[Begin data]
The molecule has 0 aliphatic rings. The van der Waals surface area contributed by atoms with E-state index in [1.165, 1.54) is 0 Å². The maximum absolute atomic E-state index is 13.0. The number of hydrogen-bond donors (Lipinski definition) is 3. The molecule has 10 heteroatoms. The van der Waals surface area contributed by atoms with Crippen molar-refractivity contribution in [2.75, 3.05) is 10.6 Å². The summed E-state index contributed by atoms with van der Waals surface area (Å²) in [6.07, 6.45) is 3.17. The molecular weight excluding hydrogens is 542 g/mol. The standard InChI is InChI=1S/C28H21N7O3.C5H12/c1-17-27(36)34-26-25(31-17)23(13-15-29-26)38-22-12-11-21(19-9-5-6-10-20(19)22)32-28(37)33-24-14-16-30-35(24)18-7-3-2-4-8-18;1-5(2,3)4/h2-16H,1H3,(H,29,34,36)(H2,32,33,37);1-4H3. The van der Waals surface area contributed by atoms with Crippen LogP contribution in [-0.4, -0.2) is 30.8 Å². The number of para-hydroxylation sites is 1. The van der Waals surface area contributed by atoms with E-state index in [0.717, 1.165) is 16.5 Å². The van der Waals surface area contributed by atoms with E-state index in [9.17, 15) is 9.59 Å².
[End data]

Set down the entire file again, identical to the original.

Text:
The molecule has 0 aliphatic rings. The van der Waals surface area contributed by atoms with E-state index in [1.165, 1.54) is 0 Å². The maximum absolute atomic E-state index is 13.0. The number of hydrogen-bond donors (Lipinski definition) is 3. The molecule has 10 heteroatoms. The van der Waals surface area contributed by atoms with Crippen molar-refractivity contribution in [2.75, 3.05) is 10.6 Å². The summed E-state index contributed by atoms with van der Waals surface area (Å²) in [6.07, 6.45) is 3.17. The molecular weight excluding hydrogens is 542 g/mol. The standard InChI is InChI=1S/C28H21N7O3.C5H12/c1-17-27(36)34-26-25(31-17)23(13-15-29-26)38-22-12-11-21(19-9-5-6-10-20(19)22)32-28(37)33-24-14-16-30-35(24)18-7-3-2-4-8-18;1-5(2,3)4/h2-16H,1H3,(H,29,34,36)(H2,32,33,37);1-4H3. The van der Waals surface area contributed by atoms with Crippen LogP contribution in [-0.4, -0.2) is 30.8 Å². The number of para-hydroxylation sites is 1. The van der Waals surface area contributed by atoms with E-state index in [0.717, 1.165) is 16.5 Å². The van der Waals surface area contributed by atoms with E-state index in [9.17, 15) is 9.59 Å².